According to a new report from Zillow
, the typical home buyer spends more than four months shopping for the perfect place, touring an average of more than four homes, attending two open houses and making two offers, in addition to hours spent browsing online listings.
But most buyers don't shop around for the best mortgage rate. And buyers who don't–especially those with lower credit scores–are missing out on significant potential savings or the chance to make fewer sacrifices as they decide on a home, perhaps affording that extra bedroom they need or being able to buy in a preferred school district.
A hypothetical buyer looking to purchase the median-valued U.S. home (about $229,000) with a 20 percent downpayment and a standard, 30-year, fixed-rate mortgage at a four percent annual percentage rate would pay about $1,102 per month, including taxes and insurance. Keeping all else the same, but upping the rate to five percent, the monthly payment increases to $1,211–an almost 10 percent bump that would cost the homeowner nearly $40,000 over the lifetime of the mortgage.
Rates are historically low now, but there's more to being a smart home shopper than simply buying when rates are low. The new Zillow report
shows that seeking out the best rates among lenders can make a significant impact, especially for those with lower credit scores.
Because they're perceived as riskier, prospective buyers with lower credit scores are generally offered higher interest rates, and ultimately pay higher costs–a way for lenders to offset their risk by getting paid more to take it on. The median rate offered to those with credit scores of 760 or higher (generally regarded as excellent/low-risk) was 4.54 percent, according to a recent Zillow analysis of rates offered to borrowers seeking 30-year fixed-rate mortgages. For those with credit scores in the 620-639 range, the median rate quoted was 5.48 percent—a difference of nearly a full percentage point.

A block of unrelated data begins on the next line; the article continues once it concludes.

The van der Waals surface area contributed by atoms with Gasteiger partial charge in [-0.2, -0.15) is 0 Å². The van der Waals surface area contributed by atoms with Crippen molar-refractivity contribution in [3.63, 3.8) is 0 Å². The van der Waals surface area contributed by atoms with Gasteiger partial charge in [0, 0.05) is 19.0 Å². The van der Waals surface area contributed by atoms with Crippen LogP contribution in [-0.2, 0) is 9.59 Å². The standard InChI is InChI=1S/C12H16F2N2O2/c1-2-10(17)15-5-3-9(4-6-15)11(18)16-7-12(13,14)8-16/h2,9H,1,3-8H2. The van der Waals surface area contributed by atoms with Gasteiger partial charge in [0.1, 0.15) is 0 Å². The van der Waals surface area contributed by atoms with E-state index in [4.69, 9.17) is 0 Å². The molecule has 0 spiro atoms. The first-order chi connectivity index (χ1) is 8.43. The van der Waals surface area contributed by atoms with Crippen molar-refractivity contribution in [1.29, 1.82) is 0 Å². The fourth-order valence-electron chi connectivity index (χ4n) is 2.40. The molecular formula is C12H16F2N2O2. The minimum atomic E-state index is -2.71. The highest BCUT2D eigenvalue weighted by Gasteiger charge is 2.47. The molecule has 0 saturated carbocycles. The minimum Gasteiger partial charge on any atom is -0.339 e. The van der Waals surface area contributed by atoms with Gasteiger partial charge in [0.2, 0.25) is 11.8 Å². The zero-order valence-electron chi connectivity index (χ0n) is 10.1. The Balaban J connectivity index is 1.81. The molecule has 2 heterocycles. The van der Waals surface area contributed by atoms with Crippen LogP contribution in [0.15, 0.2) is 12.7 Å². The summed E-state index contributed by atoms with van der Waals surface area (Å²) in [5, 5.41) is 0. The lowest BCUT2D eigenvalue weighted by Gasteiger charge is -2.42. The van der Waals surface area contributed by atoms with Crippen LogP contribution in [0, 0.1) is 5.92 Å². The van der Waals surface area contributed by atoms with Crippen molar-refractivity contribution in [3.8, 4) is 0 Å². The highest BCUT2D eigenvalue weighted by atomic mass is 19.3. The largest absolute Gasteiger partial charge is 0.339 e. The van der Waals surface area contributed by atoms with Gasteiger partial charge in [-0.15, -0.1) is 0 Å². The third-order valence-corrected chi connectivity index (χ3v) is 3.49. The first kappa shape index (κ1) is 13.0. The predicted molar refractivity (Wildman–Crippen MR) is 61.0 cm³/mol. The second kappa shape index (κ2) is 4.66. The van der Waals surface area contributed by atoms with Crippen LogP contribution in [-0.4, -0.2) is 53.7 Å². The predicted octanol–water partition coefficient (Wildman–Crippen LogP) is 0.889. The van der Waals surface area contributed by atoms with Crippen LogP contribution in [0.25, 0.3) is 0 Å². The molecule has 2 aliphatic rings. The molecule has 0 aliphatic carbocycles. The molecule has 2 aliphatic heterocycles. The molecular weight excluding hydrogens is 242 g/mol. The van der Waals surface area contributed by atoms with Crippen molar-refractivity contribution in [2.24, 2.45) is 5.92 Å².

Zillow also found a wider spread between the best and worst rates offered to borrowers with lower credit scores, making it even more important for buyers with lower credit scores to shop around for a mortgage. The range for those with credit scores above 760 was 92 basis points, while those with scores between 620 and 639 saw a range of 133 basis points.
In an expensive market like San Francisco, where the range for those with credit scores below 680 is 120 basis points, the monthly savings gained from mortgage shopping could be about $550 per month on a median-priced home. That's compared to a potential savings of about $480 for buyers with better credit. In Baltimore, where buyers with lower credit scores saw a range of 155 basis points, they could save about $200 a month, even though home values are less than one-third what they are in San Francisco. That's about twice what buyers with better credit could save there.
"Finding the right home and neighborhood, and agonizing over how much you can actually afford to bid, can be so overwhelming that optimizing the nuts and bolts of your mortgage, admittedly the driest and arguably the murkiest part of the process, can be overlooked at a big eventual cost," said Skylar Olsen, Zillow's director of economic research. "It's no wonder it happens. The experience of the borrower facing a hard sell differs from place to place, and each time you reach out you're rehashing sensitive, personal financial information with a new person over the phone, over email, or through yet another on-line application. It can be confusing and exhausting. But really, for the years you're locked into this loan, the rewards are likely to be well worth it."